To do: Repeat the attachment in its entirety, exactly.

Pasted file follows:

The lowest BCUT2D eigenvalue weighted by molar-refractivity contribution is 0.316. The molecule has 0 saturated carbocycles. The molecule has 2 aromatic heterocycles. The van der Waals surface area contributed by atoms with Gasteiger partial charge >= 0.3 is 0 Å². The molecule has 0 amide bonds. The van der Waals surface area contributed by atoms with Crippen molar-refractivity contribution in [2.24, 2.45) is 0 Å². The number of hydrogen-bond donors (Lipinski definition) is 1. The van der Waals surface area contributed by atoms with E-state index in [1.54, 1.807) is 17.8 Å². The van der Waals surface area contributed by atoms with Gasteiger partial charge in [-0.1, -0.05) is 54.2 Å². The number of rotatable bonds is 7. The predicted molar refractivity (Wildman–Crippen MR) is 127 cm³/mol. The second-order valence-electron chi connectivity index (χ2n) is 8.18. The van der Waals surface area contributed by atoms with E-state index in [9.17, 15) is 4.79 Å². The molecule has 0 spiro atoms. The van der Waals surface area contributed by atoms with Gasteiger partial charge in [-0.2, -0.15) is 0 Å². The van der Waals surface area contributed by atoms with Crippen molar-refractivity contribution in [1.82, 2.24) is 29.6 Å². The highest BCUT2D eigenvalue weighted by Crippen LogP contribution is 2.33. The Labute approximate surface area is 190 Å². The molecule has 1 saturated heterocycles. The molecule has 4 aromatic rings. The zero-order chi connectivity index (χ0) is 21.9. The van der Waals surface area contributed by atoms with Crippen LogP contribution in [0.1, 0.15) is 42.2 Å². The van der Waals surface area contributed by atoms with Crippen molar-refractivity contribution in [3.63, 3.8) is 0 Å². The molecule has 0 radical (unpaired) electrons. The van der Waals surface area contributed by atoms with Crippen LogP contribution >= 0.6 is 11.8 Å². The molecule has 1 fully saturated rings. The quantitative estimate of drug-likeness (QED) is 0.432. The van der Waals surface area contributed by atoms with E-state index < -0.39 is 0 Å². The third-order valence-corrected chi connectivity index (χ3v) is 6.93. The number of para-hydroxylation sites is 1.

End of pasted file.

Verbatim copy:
The lowest BCUT2D eigenvalue weighted by molar-refractivity contribution is 0.316. The molecule has 0 saturated carbocycles. The molecule has 2 aromatic heterocycles. The van der Waals surface area contributed by atoms with Gasteiger partial charge >= 0.3 is 0 Å². The molecule has 0 amide bonds. The van der Waals surface area contributed by atoms with Crippen molar-refractivity contribution in [2.24, 2.45) is 0 Å². The number of hydrogen-bond donors (Lipinski definition) is 1. The van der Waals surface area contributed by atoms with E-state index in [1.54, 1.807) is 17.8 Å². The van der Waals surface area contributed by atoms with Gasteiger partial charge in [-0.1, -0.05) is 54.2 Å². The number of rotatable bonds is 7. The predicted molar refractivity (Wildman–Crippen MR) is 127 cm³/mol. The second-order valence-electron chi connectivity index (χ2n) is 8.18. The van der Waals surface area contributed by atoms with E-state index in [9.17, 15) is 4.79 Å². The molecule has 0 spiro atoms. The van der Waals surface area contributed by atoms with Gasteiger partial charge in [-0.2, -0.15) is 0 Å². The van der Waals surface area contributed by atoms with Crippen molar-refractivity contribution in [1.82, 2.24) is 29.6 Å². The highest BCUT2D eigenvalue weighted by Crippen LogP contribution is 2.33. The Labute approximate surface area is 190 Å². The molecule has 1 saturated heterocycles. The molecule has 4 aromatic rings. The zero-order chi connectivity index (χ0) is 21.9. The van der Waals surface area contributed by atoms with Crippen LogP contribution in [0.1, 0.15) is 42.2 Å². The van der Waals surface area contributed by atoms with Crippen molar-refractivity contribution in [3.63, 3.8) is 0 Å². The molecule has 0 radical (unpaired) electrons. The van der Waals surface area contributed by atoms with Crippen LogP contribution >= 0.6 is 11.8 Å². The molecule has 1 fully saturated rings. The quantitative estimate of drug-likeness (QED) is 0.432. The van der Waals surface area contributed by atoms with E-state index < -0.39 is 0 Å². The third-order valence-corrected chi connectivity index (χ3v) is 6.93. The number of para-hydroxylation sites is 1.